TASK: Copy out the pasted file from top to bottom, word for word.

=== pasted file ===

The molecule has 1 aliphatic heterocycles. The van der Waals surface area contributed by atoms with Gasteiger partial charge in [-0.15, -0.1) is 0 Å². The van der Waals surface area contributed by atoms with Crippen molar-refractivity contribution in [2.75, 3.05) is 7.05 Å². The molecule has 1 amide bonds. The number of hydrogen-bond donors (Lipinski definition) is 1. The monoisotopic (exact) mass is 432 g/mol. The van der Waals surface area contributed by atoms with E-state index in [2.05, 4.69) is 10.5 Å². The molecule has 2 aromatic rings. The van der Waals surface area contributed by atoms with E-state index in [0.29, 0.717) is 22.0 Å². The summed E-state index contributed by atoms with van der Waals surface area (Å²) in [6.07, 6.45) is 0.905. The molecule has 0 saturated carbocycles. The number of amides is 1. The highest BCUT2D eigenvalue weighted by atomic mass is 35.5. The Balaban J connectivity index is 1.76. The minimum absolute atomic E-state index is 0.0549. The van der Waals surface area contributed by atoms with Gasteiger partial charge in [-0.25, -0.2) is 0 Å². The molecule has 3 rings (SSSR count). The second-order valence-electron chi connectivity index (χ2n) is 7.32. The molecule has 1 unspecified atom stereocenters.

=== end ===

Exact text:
The molecule has 1 aliphatic heterocycles. The van der Waals surface area contributed by atoms with Gasteiger partial charge in [-0.15, -0.1) is 0 Å². The van der Waals surface area contributed by atoms with Crippen molar-refractivity contribution in [2.75, 3.05) is 7.05 Å². The molecule has 1 amide bonds. The number of hydrogen-bond donors (Lipinski definition) is 1. The monoisotopic (exact) mass is 432 g/mol. The van der Waals surface area contributed by atoms with E-state index in [2.05, 4.69) is 10.5 Å². The molecule has 2 aromatic rings. The van der Waals surface area contributed by atoms with E-state index in [0.29, 0.717) is 22.0 Å². The summed E-state index contributed by atoms with van der Waals surface area (Å²) in [6.07, 6.45) is 0.905. The molecule has 0 saturated carbocycles. The number of amides is 1. The highest BCUT2D eigenvalue weighted by atomic mass is 35.5. The Balaban J connectivity index is 1.76. The minimum absolute atomic E-state index is 0.0549. The van der Waals surface area contributed by atoms with Gasteiger partial charge in [-0.25, -0.2) is 0 Å². The molecule has 3 rings (SSSR count). The second-order valence-electron chi connectivity index (χ2n) is 7.32. The molecule has 1 unspecified atom stereocenters.